- - Sunday, April 26, 2015

When controversy erupted a year ago about the lack of balance in the College Board’s new AP U.S. History (APUSH) Framework, the College Board initially dug in its heels and stubbornly defended the new course. But the tone has changed. Now that it’s clear the critics of the framework are serious people — and that they’re discussing the need for a market alternative to the College Board’s AP program — the College Board has adopted a conciliatory stance. Critics are assured that they’ve been heard, and that the APUSH course will be revised this summer to incorporate public feedback.

But will the College Board genuinely abandon its attempt to transform history instruction along more “internationalist” lines? And even if it did, is the problem limited to APUSH? The evidence suggests that a broader ideological agenda is in play here, and that the College Board is active in the effort to centralize education with a more “progressive” perspective. Indeed, the AP courses are strongly linked to the Common Core scheme to nationalize American education — and there is no reason to think a superficial “fix” to one of those courses will cripple the scheme as a whole.

At the outset, note that the radical revision of the APUSH course was not an isolated project. Instead, it’s merely one component of a larger plan to revise many of the AP courses and introduce new ones. Fall 2015 will see the introduction of the new AP European History and Art History courses; a year later, the new AP World History course (along with AP Calculus courses) will arrive.

The College Board’s description of its goals in revising these other humanities courses is almost exactly the same as its explanation of the (now discredited) APUSH revision. The new courses will develop “reasoning and communicating skills” rather than just academic knowledge of history. “A hallmark of the new AP curricula,” the College Board says, “is the pairing of key concepts with skills,” resulting in “learning objective[s]” that are grouped into “overarching themes and concepts.” All of this will be delivered through “[d]etailed curriculum frameworks” that “emphasize conceptual understanding.” In other words, the AP history courses still to come will be cut from the same pattern as APUSH.

This similarity is made explicit in the College Board’s description of the pending AP European History course. The new course “[a]llows students to spend more time learning essential concepts and developing the historical thinking skills … necessary to explore European history by focusing on a limited number of key concepts. (These are the same historical thinking skills that have informed the redesign of AP U.S. History … and AP World History).” So in all these redesigned courses, factual knowledge will be subordinated to “themes” and “concepts” that dictate how the course must be taught. It is reasonable to assume that the themes and concepts for these other courses will bear the same slant as those for APUSH.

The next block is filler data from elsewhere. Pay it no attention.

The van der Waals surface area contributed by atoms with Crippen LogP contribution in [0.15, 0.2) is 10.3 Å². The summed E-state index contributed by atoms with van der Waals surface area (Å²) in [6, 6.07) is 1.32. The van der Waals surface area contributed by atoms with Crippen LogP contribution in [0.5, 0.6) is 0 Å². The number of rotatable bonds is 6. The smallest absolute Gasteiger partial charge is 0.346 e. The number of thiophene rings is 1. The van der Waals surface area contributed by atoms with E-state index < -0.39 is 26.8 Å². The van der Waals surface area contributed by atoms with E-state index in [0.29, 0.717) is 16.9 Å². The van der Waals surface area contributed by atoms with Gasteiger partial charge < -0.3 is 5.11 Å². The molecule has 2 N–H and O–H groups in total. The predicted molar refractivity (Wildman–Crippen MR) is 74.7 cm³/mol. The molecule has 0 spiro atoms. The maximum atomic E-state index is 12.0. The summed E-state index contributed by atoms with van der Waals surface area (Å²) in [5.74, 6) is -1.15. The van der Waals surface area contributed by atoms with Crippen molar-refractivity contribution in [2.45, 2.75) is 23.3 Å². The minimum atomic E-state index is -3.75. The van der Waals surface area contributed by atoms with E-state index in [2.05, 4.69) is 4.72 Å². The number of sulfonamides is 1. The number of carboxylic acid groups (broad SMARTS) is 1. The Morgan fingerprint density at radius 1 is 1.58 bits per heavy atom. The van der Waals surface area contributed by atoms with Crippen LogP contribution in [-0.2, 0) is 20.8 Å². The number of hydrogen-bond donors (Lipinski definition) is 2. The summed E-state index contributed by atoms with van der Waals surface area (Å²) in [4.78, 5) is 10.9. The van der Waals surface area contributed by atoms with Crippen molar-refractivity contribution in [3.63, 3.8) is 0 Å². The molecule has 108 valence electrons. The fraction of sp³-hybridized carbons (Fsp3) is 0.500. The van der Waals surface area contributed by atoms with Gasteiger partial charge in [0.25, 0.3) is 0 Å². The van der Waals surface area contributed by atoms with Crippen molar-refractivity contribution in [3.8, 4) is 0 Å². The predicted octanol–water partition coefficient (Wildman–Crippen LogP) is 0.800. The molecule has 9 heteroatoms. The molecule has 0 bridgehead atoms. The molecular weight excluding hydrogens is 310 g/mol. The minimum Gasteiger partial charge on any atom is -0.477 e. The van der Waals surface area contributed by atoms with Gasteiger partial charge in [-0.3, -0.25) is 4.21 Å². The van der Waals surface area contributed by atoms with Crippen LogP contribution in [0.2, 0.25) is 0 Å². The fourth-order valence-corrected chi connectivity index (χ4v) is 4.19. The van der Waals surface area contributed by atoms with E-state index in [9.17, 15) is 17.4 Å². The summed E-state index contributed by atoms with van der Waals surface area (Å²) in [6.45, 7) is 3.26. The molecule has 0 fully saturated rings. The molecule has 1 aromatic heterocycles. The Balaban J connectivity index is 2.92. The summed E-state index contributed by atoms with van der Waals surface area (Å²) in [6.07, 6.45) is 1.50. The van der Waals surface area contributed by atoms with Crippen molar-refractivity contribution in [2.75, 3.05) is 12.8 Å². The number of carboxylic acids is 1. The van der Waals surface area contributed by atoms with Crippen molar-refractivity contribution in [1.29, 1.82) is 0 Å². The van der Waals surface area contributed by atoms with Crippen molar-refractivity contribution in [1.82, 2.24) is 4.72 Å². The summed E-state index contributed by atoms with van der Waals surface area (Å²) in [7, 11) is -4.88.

But what is the connection between AP and Common Core? The answer lies both in personnel and in philosophy.

David Coleman, the relatively new president of the College Board, is the same David Coleman generally considered the “architect” of the Common Core standards. Other Common Core proponents have recently joined forces with the College Board. For example, Stefanie Sanford moved from the Gates Foundation (the lead financier of Common Core) to a leadership position with the College Board, and Common Core guru David Conley is advising the College Board on APUSH. If “personnel is policy,” we can see where this is headed.

And the philosophy of the AP revisions in many respects mirrors that of Common Core. “Skills” become more important than academic knowledge. Students should focus on “close reading” of nonfiction texts — a particular fetish of Mr. Coleman’s. In fact, the AP English Language and Composition course advocates exactly that. One popular textbook for this course (“Conversations in American Literature”) claims “to help teachers and students explore American literature while balancing the current emphases on nonfiction, rhetoric, argument, and synthesis required by both the AP English Language and Composition course and the Common Core State Standards.” So at least this current AP course seems to line up nicely with Common Core. Presumably, the future revised courses will follow suit.

The “Conversations” textbook also illustrates the same politicization apparent in APUSH — and in a nominally “English” course rather than history. (Because the Common Core English Language Arts standards also include “literacy in history/social studies, science, and technical subjects,” parents have already noticed overtly political content in many of the nonfiction texts recommended for Common Core English classes). Students using “Conversations” will read the Declaration of Independence, but also the “Proclamation of Independence” by Ho Chi Minh. They will offer opinions on whether Jefferson truthfully declared that “all men are created equal.” They will read that the Constitution is “long overdue” for a revision to correct the “depressed … state of American politics.” This content is not only manifestly misplaced in an English class, but completely in keeping with slant of the new APUSH Framework. Again, Common Core and AP are intertwined.

So even if the College Board “fixed” the fundamental flaws of APUSH, which is unlikely, the problems run much deeper than one course. The only way to halt the College Board’s nationalization and politicization of American education is to attack the College Board’s monopoly. Competition, as always, will serve the cause of freedom.

Emmett McGroarty is director of education at the American Principles Project, where Jane Robbins is a senior fellow.

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